The Trump administration recently announced starting this month it will no longer grant waivers for allied countries wishing to buy oil from Iran. Waivers keep certain nations from facing repercussions for buying oil from Iran as opposed to neighboring Saudi Arabia. Iran in some cases is seen as more desirable due to open maritime access to the country's north via the Caspian Sea. Such a route enables a route to not only Russia but many European Union countries. The Republic of Korea, Japan and Turkey are among the current buyers. Saudi oil has to go out through either the Red Sea on the west or Persian Gulf on the east, adding more time to maritime travel.
At the same time as Trump's announcement or removing waivers, the Saudi Arabian government announced it will raise the price of oil to $85 per barrel.
China's Xinhua News reported on April 28 that Iran's foreign minister, Mohammad Javad Zarif, suggested his country may leave the Nuclear Non-Proliferation Treaty as an option for the U.S. re-imposition of sanctions. Sanctions were re-imposed on Iran in November 2018 on Iran's banking, energy and shipping industries.
Zarif noted that the previous 2015 Joint Comprehensive Plan of Action, which Trump has since pulled out of, was an example of being able to negotiate to remove sanctions. Zarif also denied Iran ever failed to live up to its commitments, and it was the U.S. that failed to live up to its commitments in the plan. The plan faced criticism by Republicans in Congress who claimed the Iranians were enriching Uranium for the purpose of creating nuclear weapons. The Iranians have insisted from the beginning that its reactors are for producing nuclear power.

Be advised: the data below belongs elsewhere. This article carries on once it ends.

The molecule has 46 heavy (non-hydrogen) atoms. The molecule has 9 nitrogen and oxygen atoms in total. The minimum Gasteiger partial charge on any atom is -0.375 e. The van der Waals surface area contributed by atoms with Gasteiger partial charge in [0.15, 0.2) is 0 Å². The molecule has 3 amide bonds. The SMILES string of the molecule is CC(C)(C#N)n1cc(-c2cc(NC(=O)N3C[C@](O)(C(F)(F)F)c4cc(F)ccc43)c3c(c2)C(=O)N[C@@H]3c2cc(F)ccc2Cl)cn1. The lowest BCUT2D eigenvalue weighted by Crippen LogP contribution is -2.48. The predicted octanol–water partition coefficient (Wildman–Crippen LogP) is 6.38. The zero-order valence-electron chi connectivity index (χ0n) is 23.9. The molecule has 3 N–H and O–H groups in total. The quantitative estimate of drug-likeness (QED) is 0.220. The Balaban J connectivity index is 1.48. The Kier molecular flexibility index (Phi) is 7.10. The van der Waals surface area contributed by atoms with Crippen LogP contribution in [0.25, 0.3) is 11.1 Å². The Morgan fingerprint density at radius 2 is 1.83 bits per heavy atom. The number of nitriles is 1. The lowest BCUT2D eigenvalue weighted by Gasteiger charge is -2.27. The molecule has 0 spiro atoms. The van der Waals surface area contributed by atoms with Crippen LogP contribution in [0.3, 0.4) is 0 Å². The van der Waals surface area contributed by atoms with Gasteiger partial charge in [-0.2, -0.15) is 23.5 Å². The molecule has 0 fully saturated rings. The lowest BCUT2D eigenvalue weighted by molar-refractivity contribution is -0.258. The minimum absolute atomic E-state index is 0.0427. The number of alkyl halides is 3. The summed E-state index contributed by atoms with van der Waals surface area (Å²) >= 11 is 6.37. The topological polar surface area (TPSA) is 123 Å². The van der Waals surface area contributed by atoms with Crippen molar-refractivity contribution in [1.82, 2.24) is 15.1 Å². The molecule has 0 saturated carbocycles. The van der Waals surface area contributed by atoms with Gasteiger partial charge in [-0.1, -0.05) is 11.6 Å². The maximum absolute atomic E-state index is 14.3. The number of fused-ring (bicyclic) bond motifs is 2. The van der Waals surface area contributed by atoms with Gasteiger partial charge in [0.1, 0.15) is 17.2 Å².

Nuclear arms

On April 24, Xinhua News reported the U.S. deployment of missile defense systems near Russia's borders amongst the U.S. allied nations. Viktor Poznikhir, first deputy chief of the Russian General Staff's Main Operations Directorate, said by the U.S. developing such a system, it is also seeking "to have the opportunity of delivering such a blow to any country it dislikes. Poznikhir said Russia has taken its own retaliatory measures, including the development of the Sarmat and Avangard missile systems. The first deputy claims the system can overcome the U.S. missile shield. Ally countries where the U.S. missile system are held were warned that they would be "priority objects of destruction," and Poznikhir reminded those attending the eighth Moscow Conference on International Security that nuclear warheads also lead to radioactive contamination of land. He noted Russia is not interested in a strategic arms race and urged the U.S. to return to the negotiating table for constructive dialogue.
Both Putin and Trump recently pulled out of the 1987 Intermediate-Range Nuclear Forces Treaty after each leader accused the other of showing no interest in abiding by its provisions. However, Friday's call with both leaders provides hope for improved relations on the nuclear capability front. There is intent expressed to re-negotiate the New START Treaty, which would require the U.S. and Russia to cut their deployed strategic nuclear warheads to no more than 1,550, as well as limit delivery systems. The treaty also extends transparency measures requiring each side to allow the other to carrot out 10 inspects per year of nuclear bases, give 24 hours notice before new missiles under the treaty leave factories, and provide advance notice of any ballistic missile launches.
The New START Treaty, which was enacted in 2011, is set for expiration in 2021. Trump has called it a "bad deal" and "one-sided."
White House Press Secretary Sanders noted on Friday that both Trump and Putin are working for denuclearization of North Korea. Sanders said the president pressed with Putin in their phone conversation "the need and importance of Russia stepping up and continuing to put pressure on North Korea to denuclearize."

For questions or comments, email editor@mcdonoughvoice.com